Summer is fast approaching and with the prediction of drought conditions, many of us are a little uneasy about the possibility of wildfire. Now is the time to put that nervous energy to work in making our properties more fire-resistant and making plans to keep ourselves, our family, and our pets or livestock safe.
There are many things we can do to achieve wildfire preparedness, but it can become overwhelming. That is why the Clackamas Soil and Water Conservation District recommends undertaking this challenge in bite-sized chunks. For the next few weeks, we will share with you tasks that can make your home and property more fire-resistant.
According to Firewise USA and the National Fire Protection Association, we should look at our property in three separate zones. The immediate zone (0 to 5 feet from your home) is the first zone to tackle this weekend.
Get your family involved and start on this list:
• Remove dead leaves, twigs, pine needles, and other flammable materials from your roof, gutters, under decks or porches, and in nooks and crannies around your home.
• Prune any tree branches away from your roof.
• Clean your vents and screened areas below decks and porches. Make sure the screens are wired with one-eighth-inch mesh. This size will reduce the chance of embers entering your attic or getting under your home.
• Enclose your eaves or screen with one-eighth-inch wire mesh to prevent embers from entering your home through vents.
• Inspect shingles or roof tiles. Replace missing or secure loose pieces to keep embers from getting under this layer. Also, cover the ends of tiles with bird stops or cement to prevent ember access.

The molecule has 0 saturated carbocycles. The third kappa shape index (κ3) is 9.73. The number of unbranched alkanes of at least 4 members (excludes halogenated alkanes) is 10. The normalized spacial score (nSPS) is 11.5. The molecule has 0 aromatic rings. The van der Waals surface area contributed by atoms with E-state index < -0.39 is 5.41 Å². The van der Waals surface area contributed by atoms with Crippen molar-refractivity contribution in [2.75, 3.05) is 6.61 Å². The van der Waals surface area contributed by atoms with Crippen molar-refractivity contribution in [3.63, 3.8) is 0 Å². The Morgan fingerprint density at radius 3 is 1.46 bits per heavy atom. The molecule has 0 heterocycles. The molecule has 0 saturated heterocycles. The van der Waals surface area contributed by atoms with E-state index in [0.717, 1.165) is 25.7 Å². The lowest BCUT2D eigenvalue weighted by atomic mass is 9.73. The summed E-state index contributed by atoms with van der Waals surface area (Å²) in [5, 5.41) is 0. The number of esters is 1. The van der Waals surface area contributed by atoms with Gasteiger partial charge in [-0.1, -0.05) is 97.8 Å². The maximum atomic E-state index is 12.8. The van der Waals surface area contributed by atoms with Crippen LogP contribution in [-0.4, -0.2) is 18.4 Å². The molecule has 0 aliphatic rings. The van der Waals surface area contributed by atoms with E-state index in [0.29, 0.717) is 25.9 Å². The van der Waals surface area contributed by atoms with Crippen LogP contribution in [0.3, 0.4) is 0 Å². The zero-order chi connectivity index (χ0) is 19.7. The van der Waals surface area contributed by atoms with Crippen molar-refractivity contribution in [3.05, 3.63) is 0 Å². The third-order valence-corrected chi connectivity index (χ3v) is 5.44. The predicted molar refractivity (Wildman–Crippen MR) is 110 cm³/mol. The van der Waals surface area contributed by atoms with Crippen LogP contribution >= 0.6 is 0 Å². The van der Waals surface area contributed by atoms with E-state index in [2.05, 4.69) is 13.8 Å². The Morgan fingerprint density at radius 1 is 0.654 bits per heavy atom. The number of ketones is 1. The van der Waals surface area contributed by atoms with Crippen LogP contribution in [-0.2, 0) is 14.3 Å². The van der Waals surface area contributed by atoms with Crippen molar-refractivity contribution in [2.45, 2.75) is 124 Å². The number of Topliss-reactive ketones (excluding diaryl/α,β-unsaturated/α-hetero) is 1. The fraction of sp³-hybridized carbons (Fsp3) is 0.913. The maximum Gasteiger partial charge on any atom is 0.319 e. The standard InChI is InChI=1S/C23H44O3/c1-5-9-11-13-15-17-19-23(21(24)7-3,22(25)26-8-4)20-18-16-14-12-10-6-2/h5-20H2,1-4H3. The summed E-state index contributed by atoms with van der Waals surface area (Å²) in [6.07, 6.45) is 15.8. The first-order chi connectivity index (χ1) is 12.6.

• Repair or replace damaged or loose window screens and any broken windows.
• Move construction material, trash and woodpiles at least 30 feet from your home and outbuildings.
• If you have dead or dried plants, weeds or grass within 5 feet of your home or outbuildings, remove them. If you allow your lawn to go dormant in the summer, mow it short.
• Always dispose of branches, leaves, pine needles and grass clippings to reduce fuel for wildfire.
Just a side note, if you use an organic mulch or landscape bark near your home, keep it moist so embers cannot ignite the material. Another option is to consider non-flammable options like shells or rock.
We thank Firewise USA and the National Fire Protection Association for this timely and useful information.
Next week we will look at the Intermediate Zone for the tasks we need to tackle.
For additional information on wildfire preparedness, check out the OSU Cooperative Extension webinar series "Fire Aware. Be Prepared. Wildfire Wednesdays." This webinar series has been recorded at extension.oregonstate.edu/fire-program so you may view an episode at your convenience.
Lisa Kilders is the education and outreach program manager for the Clackamas Soil and Water Conservation District.
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